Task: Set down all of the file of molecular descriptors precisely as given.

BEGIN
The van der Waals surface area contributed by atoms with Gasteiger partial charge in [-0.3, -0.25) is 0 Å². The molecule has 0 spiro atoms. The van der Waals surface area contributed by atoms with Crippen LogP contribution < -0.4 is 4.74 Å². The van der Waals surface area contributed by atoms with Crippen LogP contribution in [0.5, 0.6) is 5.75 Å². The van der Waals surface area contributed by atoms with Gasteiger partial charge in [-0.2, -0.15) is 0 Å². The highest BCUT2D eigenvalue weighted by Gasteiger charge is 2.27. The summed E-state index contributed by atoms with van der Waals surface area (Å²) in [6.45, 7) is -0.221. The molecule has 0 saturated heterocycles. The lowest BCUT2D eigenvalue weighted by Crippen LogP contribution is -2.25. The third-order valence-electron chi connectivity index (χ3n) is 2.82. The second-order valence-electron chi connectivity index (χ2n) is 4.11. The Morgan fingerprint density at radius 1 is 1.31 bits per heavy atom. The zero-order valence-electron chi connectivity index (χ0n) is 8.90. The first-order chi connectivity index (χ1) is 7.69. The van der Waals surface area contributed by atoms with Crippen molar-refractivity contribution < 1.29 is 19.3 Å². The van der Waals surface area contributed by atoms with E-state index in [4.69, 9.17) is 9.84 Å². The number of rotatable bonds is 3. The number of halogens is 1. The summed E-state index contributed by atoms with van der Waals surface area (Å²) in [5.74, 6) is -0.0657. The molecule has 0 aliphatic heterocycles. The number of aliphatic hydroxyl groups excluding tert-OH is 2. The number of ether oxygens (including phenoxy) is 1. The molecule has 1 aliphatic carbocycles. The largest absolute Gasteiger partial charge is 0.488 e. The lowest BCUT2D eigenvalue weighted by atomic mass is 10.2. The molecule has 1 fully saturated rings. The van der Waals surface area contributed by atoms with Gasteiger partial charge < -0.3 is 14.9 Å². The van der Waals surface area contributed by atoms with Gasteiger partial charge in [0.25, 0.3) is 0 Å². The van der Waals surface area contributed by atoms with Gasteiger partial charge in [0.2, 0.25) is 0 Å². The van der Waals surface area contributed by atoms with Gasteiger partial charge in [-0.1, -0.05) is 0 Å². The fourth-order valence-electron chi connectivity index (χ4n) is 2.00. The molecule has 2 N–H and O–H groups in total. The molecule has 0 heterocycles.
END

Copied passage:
The van der Waals surface area contributed by atoms with Gasteiger partial charge in [-0.3, -0.25) is 0 Å². The molecule has 0 spiro atoms. The van der Waals surface area contributed by atoms with Crippen LogP contribution < -0.4 is 4.74 Å². The van der Waals surface area contributed by atoms with Crippen LogP contribution in [0.5, 0.6) is 5.75 Å². The van der Waals surface area contributed by atoms with Gasteiger partial charge in [-0.2, -0.15) is 0 Å². The highest BCUT2D eigenvalue weighted by Gasteiger charge is 2.27. The summed E-state index contributed by atoms with van der Waals surface area (Å²) in [6.45, 7) is -0.221. The molecule has 0 saturated heterocycles. The lowest BCUT2D eigenvalue weighted by Crippen LogP contribution is -2.25. The third-order valence-electron chi connectivity index (χ3n) is 2.82. The second-order valence-electron chi connectivity index (χ2n) is 4.11. The Morgan fingerprint density at radius 1 is 1.31 bits per heavy atom. The zero-order valence-electron chi connectivity index (χ0n) is 8.90. The first-order chi connectivity index (χ1) is 7.69. The van der Waals surface area contributed by atoms with Crippen molar-refractivity contribution < 1.29 is 19.3 Å². The van der Waals surface area contributed by atoms with E-state index in [4.69, 9.17) is 9.84 Å². The number of rotatable bonds is 3. The number of halogens is 1. The summed E-state index contributed by atoms with van der Waals surface area (Å²) in [5.74, 6) is -0.0657. The molecule has 0 aliphatic heterocycles. The number of aliphatic hydroxyl groups excluding tert-OH is 2. The number of ether oxygens (including phenoxy) is 1. The molecule has 1 aliphatic carbocycles. The largest absolute Gasteiger partial charge is 0.488 e. The lowest BCUT2D eigenvalue weighted by atomic mass is 10.2. The molecule has 1 fully saturated rings. The van der Waals surface area contributed by atoms with Gasteiger partial charge < -0.3 is 14.9 Å². The van der Waals surface area contributed by atoms with Gasteiger partial charge in [0.25, 0.3) is 0 Å². The van der Waals surface area contributed by atoms with Gasteiger partial charge in [0.2, 0.25) is 0 Å². The van der Waals surface area contributed by atoms with Gasteiger partial charge in [-0.1, -0.05) is 0 Å². The fourth-order valence-electron chi connectivity index (χ4n) is 2.00. The molecule has 2 N–H and O–H groups in total. The molecule has 0 heterocycles.